Whether worn to a friend’s house party, a corporate affair or a New Year’s bash, this season’s holiday looks are all about laid back elegance.
“Men are definitely prepared to spend money on holiday looks this season,” asserts Jade Howe, designer and president of Huntington Beach, CA-based Hause of Howe. The rock-and-roll premium sportswear firm has several holiday looks this season, including a three-piece cotton velvet suit and sport coat. “We received re-orders in the first week we shipped them, and the weather was quite warm.”
Besides velvet, this holiday’s dressy styles include plush corduroy sport coats, tuxedo shirts and even a denim tux.
H&M’s advice: “The hot look for holiday is a clean, tailored slim fit look. Men should try a velvet blazer to update [their] style or a striped sweater,” says Jennifer Uglialoro, spokesperson. The evening wear portion of the retailer’s uber-hot Viktor and Rolf collection includes tuxedo shirts and a denim blazer. At press time, V&R products were 85% sold out.
Overall, 20% of H&M’s holiday season is focused on the luxe/dressy category. “Important items we focused on include velvet blazers, satin shirts, bowties, skinny ties and thin knit sweaters, which are more holiday and festive,” Uglialoro says.
DKNY Jeans’ Janice Sullivan, president, agrees with the style, saying men will look best this season in, “Dark straight jeans and a velvet blazer with a tuxedo shirt or printed knit.” With this combination, she says, “You never look too dressy or too casual for almost any occasion.”
This just-right synthesis of casual elegance is welcome this time of year. Cotton Incorporated’s Lifestyle Monitor™ finds that when dressing for a party, 50% of men prefer to be slightly overdressed, while 44% lean toward being slightly underdressed.
The ultimate in dresseddown elegance has to be the denim tuxedo, offered by New York-based Plan B. Designer Stephen Hardy credits his design partner Tony Falwell for a thoroughly modern take on the 007 mainstay.
|Dressing for Parties|
“We thought it would be an amazing thing to do denim evening wear, and Tony said, ‘Let’s do a tux,” Hardy recalls. The pair used a 9-ounce denim that goes through a “jelly wash” treatment, which lends the fabric a satiny drape and sheen.
“Couture details, like hand-pleated lapels and top collar make the tux special and give it texture,” Hardy adds. “The cool thing about this is that the model who wore it for our photo shoot is 19 and he looks incredible in it, but I can also see this on an executive in his 50’s with gray hair — the silver fox. This has a very sleek shape and the fabric is incredibly comfortable.”
That’s music to the ears of many a man. Because even for dressy occasions, men are looking to stay comfortable. In fact, 61% of Monitor respondents say that when choosing what to wear for dinner and dancing, they prefer clothes that are more comfortable than clothes that look better. But this season, they can have both.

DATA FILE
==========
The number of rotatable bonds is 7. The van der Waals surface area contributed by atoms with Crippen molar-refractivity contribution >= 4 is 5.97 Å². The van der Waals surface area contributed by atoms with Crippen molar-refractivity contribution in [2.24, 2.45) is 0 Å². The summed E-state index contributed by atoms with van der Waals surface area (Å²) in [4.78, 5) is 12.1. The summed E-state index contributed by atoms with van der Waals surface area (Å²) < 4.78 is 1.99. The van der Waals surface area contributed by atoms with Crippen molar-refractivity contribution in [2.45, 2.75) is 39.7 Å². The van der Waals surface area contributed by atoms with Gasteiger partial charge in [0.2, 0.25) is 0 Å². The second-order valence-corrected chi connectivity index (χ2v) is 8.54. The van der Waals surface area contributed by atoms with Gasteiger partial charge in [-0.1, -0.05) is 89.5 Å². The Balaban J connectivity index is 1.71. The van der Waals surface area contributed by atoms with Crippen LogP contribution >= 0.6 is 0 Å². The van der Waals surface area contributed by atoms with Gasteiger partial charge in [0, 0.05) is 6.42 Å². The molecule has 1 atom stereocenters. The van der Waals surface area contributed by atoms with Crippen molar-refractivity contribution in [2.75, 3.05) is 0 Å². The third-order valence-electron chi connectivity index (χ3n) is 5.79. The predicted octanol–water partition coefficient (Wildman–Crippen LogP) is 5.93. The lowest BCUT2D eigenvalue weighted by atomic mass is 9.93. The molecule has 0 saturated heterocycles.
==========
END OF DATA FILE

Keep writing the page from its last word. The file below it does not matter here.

At DKNY, dressy items can be found in all categories, from velvet blazers in a variety of colors, available in solid, stripes and paisley, to cotton poplin and tuxedo shirts in several fun colors. They also offer a corduroy blazer. The fashion house sees men pairing a tuxedo shirt with jeans, or wearing a simple v-neck sweater under a velvet blazer for this season’s holiday gatherings.
DKNY Jeans’ Sullivan says men are responding to novelty and luxe. “We have a velvet pinstripe blazer that is blowing out of stores,” she reports. “At this point, the velvet blazer is a fashion piece, but we are finding it to be a fairly universal one. Dark jeans are also doing very well.”
The holiday delivery for DKNY Jeans includes “luxe pieces that work back to the denim collection and dress it up. The capsule usually consists of velvet jackets, tuxedo shirts, wovens with hints of shine, as well as outerwear.”
With denim’s ascendancy in the market, men have become more comfortable wearing it to better occasions. The Monitor finds that 76% of men are comfortable wearing a pair of nice-looking denim jeans for a dinner out, while 73% would wear them dancing.
Howe says the slim jeans and stylized jacket look has defined his collection from day one. “It’s kind of how I dress and how our customer identifies us,” he says. “I call it ‘the cowboy punk meets English country gentlemen’ look.”
Howe’s items this season include the lowpile velvet suit, the three-button, fitted jacket of which features a boot-cut sleeve, and a hand-stitched embroidery of a fleur cross on the elbows. The back of the jacket bears a suede leather logo finished with brass studs.
“The logo says ‘Felonious Priest,’ a fictitious band I design for,” Howe says. The jacket has validation by real-life artists, too. “It was worn to the Grammy’s by Chester Bennington from Linkin Park, and to the CMA’s by Jamey Johnson.”
Howe also has a one-button, tux-style velvet printed blazer. “It’s extremely luxurious looking, very holiday. It says, ‘I’m going to my holiday party in style.'”
Plan B also has a tuxedo shirt that features a finely frayed, hand-picked jabot, as well as a zip-front vest jacket, made of denim. For a finished look, Hardy recommends its threequarter- length coat done in lightweight denim with a vintage bluish-purple fox collar.
“The tux, the vest jacket and the fox-collar trench all are super evening looks that fill a niche for really special clothes for men this season.”
This story is one in a series of articles based on findings from Cotton Incorporated’s Lifestyle Monitor™ tracking research. Appearing monthly in these pages, each story will focus on a specific topic as it relates to the American men’s wear consumer and his attitudes and behavior regarding clothing, appearance, fashion, fiber selection and many other timely, relevant subjects.